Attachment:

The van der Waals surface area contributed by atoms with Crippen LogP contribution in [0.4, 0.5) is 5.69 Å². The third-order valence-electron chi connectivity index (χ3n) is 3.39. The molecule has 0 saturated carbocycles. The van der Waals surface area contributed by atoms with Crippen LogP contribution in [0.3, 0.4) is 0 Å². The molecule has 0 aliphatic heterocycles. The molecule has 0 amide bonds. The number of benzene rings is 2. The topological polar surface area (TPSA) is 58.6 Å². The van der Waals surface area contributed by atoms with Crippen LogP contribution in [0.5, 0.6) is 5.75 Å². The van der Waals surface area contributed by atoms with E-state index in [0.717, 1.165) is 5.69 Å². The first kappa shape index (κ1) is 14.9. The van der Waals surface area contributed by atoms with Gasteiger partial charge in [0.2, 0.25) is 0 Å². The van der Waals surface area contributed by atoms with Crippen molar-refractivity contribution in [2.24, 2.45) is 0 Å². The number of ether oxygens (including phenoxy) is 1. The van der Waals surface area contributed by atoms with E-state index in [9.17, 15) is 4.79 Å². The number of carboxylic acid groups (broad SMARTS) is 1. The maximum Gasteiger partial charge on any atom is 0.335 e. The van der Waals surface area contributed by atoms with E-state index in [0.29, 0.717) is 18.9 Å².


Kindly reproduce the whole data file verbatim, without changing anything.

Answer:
The van der Waals surface area contributed by atoms with Crippen LogP contribution in [0.4, 0.5) is 5.69 Å². The third-order valence-electron chi connectivity index (χ3n) is 3.39. The molecule has 0 saturated carbocycles. The van der Waals surface area contributed by atoms with Crippen LogP contribution in [0.3, 0.4) is 0 Å². The molecule has 0 aliphatic heterocycles. The molecule has 0 amide bonds. The number of benzene rings is 2. The topological polar surface area (TPSA) is 58.6 Å². The van der Waals surface area contributed by atoms with Crippen LogP contribution in [0.5, 0.6) is 5.75 Å². The van der Waals surface area contributed by atoms with E-state index in [0.717, 1.165) is 5.69 Å². The first kappa shape index (κ1) is 14.9. The van der Waals surface area contributed by atoms with Gasteiger partial charge in [0.2, 0.25) is 0 Å². The van der Waals surface area contributed by atoms with Crippen molar-refractivity contribution in [2.24, 2.45) is 0 Å². The number of ether oxygens (including phenoxy) is 1. The van der Waals surface area contributed by atoms with E-state index in [9.17, 15) is 4.79 Å². The number of carboxylic acid groups (broad SMARTS) is 1. The maximum Gasteiger partial charge on any atom is 0.335 e. The van der Waals surface area contributed by atoms with E-state index in [0.29, 0.717) is 18.9 Å².